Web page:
"As an artist, he has gone his own way, explored the Irish landscape and enhanced Irish landscape painting through the discovery andelaboration of an individual style," Seamus Heaney wrote in 1995 in a tribute to his friend TP Flanagan. The occasion was a major retrospective of Flanagan's work at the Ulster Museum in Belfast, in which the full range and distinctiveness of the artist's accomplishments were acknowledged and applauded. Atmospheric, elegant and enchanting, the works on show were an endorsement of Flanagan's high standing among Irish artists of the 20th century.
Terence Philip (Terry) Flanagan was born in Enniskillen, Co Fermanaghin 1929, the eldest child in a family of seven. Following his mother's early death, the boy was brought up by a couple of aunts in the town, and educated by the Presentation Brothers at St Michael's School. At the same time, he attended classes in drawing and painting at Enniskillen Technical College, run by his earliest mentor, Kathleen Bridle, from whom he gained a valuable grounding in the techniques of watercolour painting.
Many of Flanagan's boyhood summers were spent with another aunt in the neighbouring county of Sligo, near the great house which Yeats commemorated in the poem beginning, "The light of evening, Lissadell..." Luminosity and a kind of vaporous delicacy became a feature of Flanagan's work, as the landscapes of Fermanagh and Sligo gained an increasing hold on his artist's imagination. During his middle period, for example, he produced some extremely evocative images of Castle Coole, near Enniskillen, in which architectural precision and clarity of line are tempered by a subtly romantic overlay.
In 1948, Flanagan enrolled as a student at the Belfast College of Art – then in an ebullient post-war phase of its existence – where his notable contemporaries included Basil Blackshaw and Kenneth Jamison. A sense of new beginnings was in the air, and gifted and idiosyncratic lecturers like Romeo Toogood, John Luke and Tom Carr helped to foster the students' talents.
After graduating from the Art College in 1953, Flanagan taught atvarious schools in the province before being appointed to a full-time lectureship in art at St Mary's Training College in Belfast, a post he held until his retirement in 1983. As a teacher, he placed a certain emphasis on traditional drawing skills. These were essential as the basis of an enduring art, he believed, even if an "experimental" approach should be adopted later. His "wonderfully liberating teaching" (Seamus Heaney's words) became a great source of artistic sustenance for many of his pupils.
As far as his own work was concerned, Flanagan resisted equally the tags "abstract" and "representational", as a creative individualist ducking out of the expectations imposed by either. He had no truck with restrictive definitions. Alongside his teaching, a parallel career as a professional artist in oils and watercolours was quietly flourishing throughout the 1960s and 1970s, with awards, exhibitions, honours, a television film (TP Flanagan: Painter) produced for the BBC by his friends David Hammond and Douglas Carson, and many works acquired for public and private collections, all testifying to his considerableexpertise in his chosen field. In 2010 he was awarded an honorary doctorate by the University of Ulster.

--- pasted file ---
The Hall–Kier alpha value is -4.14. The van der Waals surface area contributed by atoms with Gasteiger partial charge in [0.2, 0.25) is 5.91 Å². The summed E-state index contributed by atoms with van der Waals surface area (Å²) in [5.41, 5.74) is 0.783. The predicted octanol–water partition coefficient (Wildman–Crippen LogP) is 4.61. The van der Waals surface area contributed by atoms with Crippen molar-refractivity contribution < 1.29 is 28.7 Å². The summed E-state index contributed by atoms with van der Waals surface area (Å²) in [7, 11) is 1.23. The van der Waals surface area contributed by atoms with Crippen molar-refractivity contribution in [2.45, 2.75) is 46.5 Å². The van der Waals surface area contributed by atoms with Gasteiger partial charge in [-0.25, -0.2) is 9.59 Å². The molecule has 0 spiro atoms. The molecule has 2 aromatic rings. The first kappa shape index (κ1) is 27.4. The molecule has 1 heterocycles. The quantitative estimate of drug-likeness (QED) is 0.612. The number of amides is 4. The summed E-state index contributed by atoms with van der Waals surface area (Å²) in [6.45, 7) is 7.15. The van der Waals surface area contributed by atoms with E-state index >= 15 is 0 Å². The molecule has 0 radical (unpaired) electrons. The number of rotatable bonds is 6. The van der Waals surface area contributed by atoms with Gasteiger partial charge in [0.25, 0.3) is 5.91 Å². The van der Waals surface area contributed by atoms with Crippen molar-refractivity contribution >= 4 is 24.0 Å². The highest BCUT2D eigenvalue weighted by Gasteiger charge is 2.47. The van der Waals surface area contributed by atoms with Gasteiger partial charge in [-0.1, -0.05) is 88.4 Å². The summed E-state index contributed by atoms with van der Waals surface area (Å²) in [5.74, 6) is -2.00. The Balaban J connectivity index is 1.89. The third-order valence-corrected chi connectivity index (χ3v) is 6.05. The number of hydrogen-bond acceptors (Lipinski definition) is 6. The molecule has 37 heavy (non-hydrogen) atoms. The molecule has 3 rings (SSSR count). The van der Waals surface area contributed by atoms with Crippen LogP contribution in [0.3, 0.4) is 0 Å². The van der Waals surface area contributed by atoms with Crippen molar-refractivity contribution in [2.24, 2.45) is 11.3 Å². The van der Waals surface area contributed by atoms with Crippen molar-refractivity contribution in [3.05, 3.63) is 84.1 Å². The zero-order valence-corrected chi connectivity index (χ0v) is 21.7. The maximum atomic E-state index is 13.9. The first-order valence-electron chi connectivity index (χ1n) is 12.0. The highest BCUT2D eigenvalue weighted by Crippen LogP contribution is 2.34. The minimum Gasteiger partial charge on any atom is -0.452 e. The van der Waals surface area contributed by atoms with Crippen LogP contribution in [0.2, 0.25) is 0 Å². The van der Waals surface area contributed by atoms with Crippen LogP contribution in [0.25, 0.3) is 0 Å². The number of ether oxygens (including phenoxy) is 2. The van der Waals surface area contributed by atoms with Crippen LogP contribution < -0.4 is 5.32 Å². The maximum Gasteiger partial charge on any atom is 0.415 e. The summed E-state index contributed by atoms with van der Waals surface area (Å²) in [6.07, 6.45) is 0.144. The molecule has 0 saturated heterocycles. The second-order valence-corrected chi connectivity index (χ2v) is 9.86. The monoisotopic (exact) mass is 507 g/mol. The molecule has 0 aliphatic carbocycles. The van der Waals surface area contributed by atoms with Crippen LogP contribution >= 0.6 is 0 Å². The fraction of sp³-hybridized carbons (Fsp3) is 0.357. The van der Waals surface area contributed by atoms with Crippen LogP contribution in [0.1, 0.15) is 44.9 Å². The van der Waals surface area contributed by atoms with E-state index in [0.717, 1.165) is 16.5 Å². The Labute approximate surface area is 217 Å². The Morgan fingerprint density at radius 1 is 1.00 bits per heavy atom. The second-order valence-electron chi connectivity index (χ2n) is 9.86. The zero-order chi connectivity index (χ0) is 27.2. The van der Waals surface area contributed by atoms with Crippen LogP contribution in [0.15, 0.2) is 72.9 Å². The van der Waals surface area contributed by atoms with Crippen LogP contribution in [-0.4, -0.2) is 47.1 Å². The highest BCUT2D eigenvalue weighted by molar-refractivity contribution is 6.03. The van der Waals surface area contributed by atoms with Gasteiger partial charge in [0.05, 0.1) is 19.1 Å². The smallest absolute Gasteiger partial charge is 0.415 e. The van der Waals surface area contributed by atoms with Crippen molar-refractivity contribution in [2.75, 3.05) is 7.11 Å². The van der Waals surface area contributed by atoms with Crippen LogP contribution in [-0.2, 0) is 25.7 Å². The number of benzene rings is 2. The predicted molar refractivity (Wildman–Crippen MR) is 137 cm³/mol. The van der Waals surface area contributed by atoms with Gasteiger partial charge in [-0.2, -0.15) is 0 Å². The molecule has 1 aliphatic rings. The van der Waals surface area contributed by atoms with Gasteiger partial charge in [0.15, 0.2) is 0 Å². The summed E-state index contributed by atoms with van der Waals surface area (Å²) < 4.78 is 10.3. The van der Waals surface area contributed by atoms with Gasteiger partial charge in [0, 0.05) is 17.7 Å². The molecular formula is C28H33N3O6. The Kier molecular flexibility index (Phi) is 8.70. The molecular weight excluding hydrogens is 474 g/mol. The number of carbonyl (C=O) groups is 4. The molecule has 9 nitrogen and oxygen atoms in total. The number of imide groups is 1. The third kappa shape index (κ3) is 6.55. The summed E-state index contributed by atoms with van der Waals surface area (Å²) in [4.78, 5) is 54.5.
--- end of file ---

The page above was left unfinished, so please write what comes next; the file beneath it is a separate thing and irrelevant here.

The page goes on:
In 1959, Flanagan had married Sheelagh Garvin, an actress with the Lyric Theatre Company in Belfast, and the couple's three children were born over the next seven years. By the late 1960s, a strong friendship had been formed between the Flanagan and Heaney families, and the 1967 painting Boglands (for Seamus Heaney), partof the powerful "Gortahork" sequence, resulted in the complementary poem, "Bogland: for TP Flanagan", as a kind of inspiriting and affectionate interchange of ideas (and dedications) came into play.
It wasn't only with regard to his work that Flanagan made an impression.A friend has described him as "the most articulate man in the world", someone who was constantly demonstratinga way with words as subtle and accurate as his way with paint. Inventive (moorland he associated with marmalade, the islands of Lough Erne with a pear sliced in two), courteous and hospitable, he would keep his listeners enthralled for hours on end, whether at home in Belfast or at the cottage-with-studio-attached in South Donegal acquired by the Flanagans in the early 1970s as a respite from the escalating Troubles in the North, which only very occasionally get into the Flanagan oeuvre in an oblique and thought-provoking way.
Terence Flanagan not only enhanced Irish landscape painting, permanently affecting one's perception of the Irish countryside, but also, with his wife, Sheelagh, contributed an inestimable quality to the cultural life of the North of Ireland. His engagement with the effects of constantly changing light, light on water or the shimmer of sunlight after rain, makes him unique among recent Irish painters.
Terence Philip Flanagan, artist and teacher: born Enniskillen, Northern Ireland 15 August 1929; married 1959 Sheelagh Garvin (two sons, one daughter); died Belfast 22 February 2011.Reuse content